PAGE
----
PIP HIGHAM

Classic Motorcycle Mechanics - - CONTENTS -

Pip has a moun­tain to climb in hon­our of brother Bill.

Piller­ton Pri­ors, Shut­ford, Wrox­ton, ring any bells? Prob­a­bly not un­less you’ve ei­ther watched, or pos­si­bly taken part in The Ban­bury Run.

The Ban­bury is ba­si­cally 500 or so blokes, and a slen­der smat­ter­ing of ladies hooning around mid­dle Eng­land on bikes that are a min­i­mum of 88 years old. Yup, you read that right, bikes so old that a few have even had a tele­gram from the Queen. A lot of the scoots sport fea­tures un­fa­mil­iar to some of you younger chaps out there; they have re­tar­da­tion de­vices (can’t call them ‘brakes’) and hand op­er­ated levers for con­trol­ling stuff such as ig­ni­tion ad­vance, fuel mix­ture strength and gear se­lec­tion. Some have ex­posed valve gear, push-rods, rock­ers etc. They oc­ca­sion­ally rely on chem­i­cal sor­cery to en­er­gise front and rear lights. They have many cranks, brack­ets and link­ages to fid­dle with (usu­ally while in mo­tion.) My con­nec­tion with The Ban­bury stems from the fact that I was asked to ride the lit­tle bike that brother Bill had spent many moons re­fur­bish­ing. Bill didn’t feel up to the ride him­self and I gladly ac­cepted on con­di­tion that he came to watch. On the day we had a full team turnout and as my start time ap­proached I felt a wee bit con­cerned that I might cock up the start and then fall off at the first cor­ner. Why so? Well, un­til this point I’d never rid­den the bike and the com­bi­na­tion of five levers to pull, push and gen­er­ally mod­u­late was testing both of my brain cells. Added to this was the 60-mile route through un­fa­mil­iar ter­ri­tory. Guid­ance for said route was via a pair of blue printed A4 sheets. I no­ticed that many of the en­trants sported natty roller gad­gets, han­dle­bar mounted, on which to dis­play the route. Not be­ing in pos­ses­sion of such kit I opted for the clenched teeth method: catch­ing the oc­ca­sional glimpse of the next way­point when­ever a few mo­ments of calm oc­curred. In con­ver­sa­tion with a cou­ple of bods clad in tweed great­coats, one name cropped up sev­eral times: Sun­ris­ing Hill. How tough could one lit­tle in­cline be? With a flick of a flag I was away, the lit­tle Prester bur­bling along hap­pily in first gear, I promptly set off in the wrong di­rec­tion. A swift U-turn got us back on track. All went well un­til an un­ex­pected in­cline, a sharp turn, sev­eral sheep and a mo­ment’s in­de­ci­sion over which lever to pull, caught me out. I stalled the lit­tle stro­ker and had to do a swift about face in or­der to get bur­bling again. A mile or so fur­ther along, a sub­stan­tial in­cline came into view as I rounded the bend, ah now, this is Sun­ris­ing. With the throt­tle wire tighter than Jimmy Helms’ lar­ynx on Gonna Make You An Of­fer. I launched around the ini­tial curve show­er­ing sparks off the care­lessly trail­ing right-hand pedal and there was Bill, grin­ning from ear to ear. Part ‘A’ mis­sion ac­com­plished. As the poor lit­tle bike shed its en­ergy I dabbed for a low gear: but Sun­ris­ing is long and steep. Three quar­ters of the way up my inexperience caught me out and we ground to a halt. As I con­sid­ered my op­tions Bill’s lad Si­mon and grand-lad Will came to the res­cue. A quick shove, some fu­ri­ous ped­alling and a ju­di­cious dose of clutch slip­page got the plot un­der way again, and, as if pro­pelled by col­lec­tive at­ti­tude zoomed up to the crest, to be met by a great roar from the as­sem­bled masses of in­cred­u­lous civil­ians. Sun­ris­ing: 0, Prester [98cc]: 1. The whole the­o­ret­i­cal route is about 60 miles, I reckon that with a cou­ple of mis­cues, I com­pleted about 75 miles and the lit­tle red bike didn’t miss a beat. The re­cep­tion as I turned into the col­lec­tion area at Gay­don was ab­so­lutely ter­rific: I think I caught a bit of dust in my eye when I clocked the en­tire team wait­ing for me. All credit to Bill for putting to­gether the smallest bike to com­plete the 2018 run and also to He­len for her pa­tience with the many hours Bill spent toil­ing in his shed in the gar­den. And sadly, Bill passed away on the morn­ing of the sec­ond of July, but he saw his lit­tle bike take on Sun­ris­ing, and win.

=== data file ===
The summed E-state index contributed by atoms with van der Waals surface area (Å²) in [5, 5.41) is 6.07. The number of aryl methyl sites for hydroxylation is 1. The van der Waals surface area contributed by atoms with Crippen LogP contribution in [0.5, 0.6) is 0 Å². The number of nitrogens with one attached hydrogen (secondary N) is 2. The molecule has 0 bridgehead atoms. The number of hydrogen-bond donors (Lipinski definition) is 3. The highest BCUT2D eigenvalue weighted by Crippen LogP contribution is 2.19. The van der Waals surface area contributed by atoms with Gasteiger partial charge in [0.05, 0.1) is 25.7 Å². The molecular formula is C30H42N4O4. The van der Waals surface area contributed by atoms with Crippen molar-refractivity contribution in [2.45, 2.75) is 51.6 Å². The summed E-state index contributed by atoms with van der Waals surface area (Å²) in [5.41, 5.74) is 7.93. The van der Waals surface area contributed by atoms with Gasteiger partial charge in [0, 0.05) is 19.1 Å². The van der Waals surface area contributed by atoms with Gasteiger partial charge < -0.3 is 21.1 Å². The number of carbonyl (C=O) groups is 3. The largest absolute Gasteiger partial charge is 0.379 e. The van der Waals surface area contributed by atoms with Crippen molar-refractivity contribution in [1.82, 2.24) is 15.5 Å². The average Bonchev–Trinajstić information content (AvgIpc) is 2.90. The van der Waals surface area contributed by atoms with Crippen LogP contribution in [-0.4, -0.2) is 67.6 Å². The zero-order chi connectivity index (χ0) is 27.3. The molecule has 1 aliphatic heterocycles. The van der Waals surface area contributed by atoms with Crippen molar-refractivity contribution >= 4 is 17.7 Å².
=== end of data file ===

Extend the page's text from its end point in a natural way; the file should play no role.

BE­LOW RIGHT: Team pic with reg­u­la­tion dogs in at­ten­dance.

BE­LOW: A tricky mo­ment on Sun­ris­ing with Si­mon and Will hot-foot­ing it to the res­cue.

ABOVE: About to crest that darn hill...

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